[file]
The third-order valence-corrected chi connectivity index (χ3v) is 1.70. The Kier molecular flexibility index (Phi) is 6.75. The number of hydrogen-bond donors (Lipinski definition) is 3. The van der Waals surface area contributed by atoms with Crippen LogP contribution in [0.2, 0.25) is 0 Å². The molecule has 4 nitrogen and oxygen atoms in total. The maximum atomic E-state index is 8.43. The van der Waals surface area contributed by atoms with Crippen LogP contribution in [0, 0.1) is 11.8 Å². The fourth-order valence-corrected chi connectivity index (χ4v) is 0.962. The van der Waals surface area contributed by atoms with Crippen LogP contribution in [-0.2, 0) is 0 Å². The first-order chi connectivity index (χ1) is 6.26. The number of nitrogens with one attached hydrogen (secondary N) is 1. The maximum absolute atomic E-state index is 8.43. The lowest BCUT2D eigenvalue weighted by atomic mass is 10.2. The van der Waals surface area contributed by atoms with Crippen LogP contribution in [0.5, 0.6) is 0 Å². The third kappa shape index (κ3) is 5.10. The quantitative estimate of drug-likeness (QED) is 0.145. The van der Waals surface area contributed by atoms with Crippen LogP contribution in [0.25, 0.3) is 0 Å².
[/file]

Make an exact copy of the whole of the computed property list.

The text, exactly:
The third-order valence-corrected chi connectivity index (χ3v) is 1.70. The Kier molecular flexibility index (Phi) is 6.75. The number of hydrogen-bond donors (Lipinski definition) is 3. The van der Waals surface area contributed by atoms with Crippen LogP contribution in [0.2, 0.25) is 0 Å². The molecule has 4 nitrogen and oxygen atoms in total. The maximum atomic E-state index is 8.43. The van der Waals surface area contributed by atoms with Crippen LogP contribution in [0, 0.1) is 11.8 Å². The fourth-order valence-corrected chi connectivity index (χ4v) is 0.962. The van der Waals surface area contributed by atoms with Crippen LogP contribution in [-0.2, 0) is 0 Å². The first-order chi connectivity index (χ1) is 6.26. The number of nitrogens with one attached hydrogen (secondary N) is 1. The maximum absolute atomic E-state index is 8.43. The lowest BCUT2D eigenvalue weighted by atomic mass is 10.2. The van der Waals surface area contributed by atoms with Crippen LogP contribution in [0.5, 0.6) is 0 Å². The third kappa shape index (κ3) is 5.10. The quantitative estimate of drug-likeness (QED) is 0.145. The van der Waals surface area contributed by atoms with Crippen LogP contribution in [0.25, 0.3) is 0 Å².